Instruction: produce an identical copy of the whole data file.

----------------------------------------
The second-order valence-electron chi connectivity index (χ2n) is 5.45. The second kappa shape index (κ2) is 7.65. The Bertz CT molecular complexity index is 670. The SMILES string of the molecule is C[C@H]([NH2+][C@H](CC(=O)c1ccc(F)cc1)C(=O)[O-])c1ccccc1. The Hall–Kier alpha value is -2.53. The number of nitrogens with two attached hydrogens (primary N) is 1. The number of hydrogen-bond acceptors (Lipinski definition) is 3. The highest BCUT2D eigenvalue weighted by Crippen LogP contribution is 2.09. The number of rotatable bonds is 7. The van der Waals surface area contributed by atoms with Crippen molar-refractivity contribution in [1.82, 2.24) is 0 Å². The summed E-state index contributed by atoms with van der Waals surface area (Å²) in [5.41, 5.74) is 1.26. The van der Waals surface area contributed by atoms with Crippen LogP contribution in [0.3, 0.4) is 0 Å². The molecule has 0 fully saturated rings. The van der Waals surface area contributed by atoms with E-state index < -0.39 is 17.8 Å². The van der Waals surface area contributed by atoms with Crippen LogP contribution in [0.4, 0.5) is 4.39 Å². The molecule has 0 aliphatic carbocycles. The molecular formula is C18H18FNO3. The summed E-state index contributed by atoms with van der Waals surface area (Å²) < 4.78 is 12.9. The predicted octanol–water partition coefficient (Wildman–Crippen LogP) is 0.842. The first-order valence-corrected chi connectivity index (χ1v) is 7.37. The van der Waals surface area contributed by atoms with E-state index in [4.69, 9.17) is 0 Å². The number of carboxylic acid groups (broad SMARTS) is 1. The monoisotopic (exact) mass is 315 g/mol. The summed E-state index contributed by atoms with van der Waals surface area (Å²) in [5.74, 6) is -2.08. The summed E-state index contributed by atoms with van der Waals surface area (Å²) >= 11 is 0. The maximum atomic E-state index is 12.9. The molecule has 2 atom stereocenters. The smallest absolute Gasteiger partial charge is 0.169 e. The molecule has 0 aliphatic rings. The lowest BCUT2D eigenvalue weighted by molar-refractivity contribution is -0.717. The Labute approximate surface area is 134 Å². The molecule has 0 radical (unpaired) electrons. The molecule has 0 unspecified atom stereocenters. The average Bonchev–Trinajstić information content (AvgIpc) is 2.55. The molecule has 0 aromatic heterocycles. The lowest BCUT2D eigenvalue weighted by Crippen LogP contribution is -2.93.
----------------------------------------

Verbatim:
The second-order valence-electron chi connectivity index (χ2n) is 5.45. The second kappa shape index (κ2) is 7.65. The Bertz CT molecular complexity index is 670. The SMILES string of the molecule is C[C@H]([NH2+][C@H](CC(=O)c1ccc(F)cc1)C(=O)[O-])c1ccccc1. The Hall–Kier alpha value is -2.53. The number of nitrogens with two attached hydrogens (primary N) is 1. The number of hydrogen-bond acceptors (Lipinski definition) is 3. The highest BCUT2D eigenvalue weighted by Crippen LogP contribution is 2.09. The number of rotatable bonds is 7. The van der Waals surface area contributed by atoms with Crippen molar-refractivity contribution in [1.82, 2.24) is 0 Å². The summed E-state index contributed by atoms with van der Waals surface area (Å²) in [5.41, 5.74) is 1.26. The van der Waals surface area contributed by atoms with Crippen LogP contribution in [0.3, 0.4) is 0 Å². The molecule has 0 fully saturated rings. The van der Waals surface area contributed by atoms with E-state index < -0.39 is 17.8 Å². The van der Waals surface area contributed by atoms with Crippen LogP contribution in [0.4, 0.5) is 4.39 Å². The molecule has 0 aliphatic carbocycles. The molecular formula is C18H18FNO3. The summed E-state index contributed by atoms with van der Waals surface area (Å²) < 4.78 is 12.9. The predicted octanol–water partition coefficient (Wildman–Crippen LogP) is 0.842. The first-order valence-corrected chi connectivity index (χ1v) is 7.37. The van der Waals surface area contributed by atoms with E-state index in [4.69, 9.17) is 0 Å². The number of carboxylic acid groups (broad SMARTS) is 1. The monoisotopic (exact) mass is 315 g/mol. The summed E-state index contributed by atoms with van der Waals surface area (Å²) in [5.74, 6) is -2.08. The summed E-state index contributed by atoms with van der Waals surface area (Å²) >= 11 is 0. The maximum atomic E-state index is 12.9. The molecule has 2 atom stereocenters. The smallest absolute Gasteiger partial charge is 0.169 e. The molecule has 0 aliphatic rings. The lowest BCUT2D eigenvalue weighted by molar-refractivity contribution is -0.717. The Labute approximate surface area is 134 Å². The molecule has 0 radical (unpaired) electrons. The molecule has 0 unspecified atom stereocenters. The average Bonchev–Trinajstić information content (AvgIpc) is 2.55. The molecule has 0 aromatic heterocycles. The lowest BCUT2D eigenvalue weighted by Crippen LogP contribution is -2.93.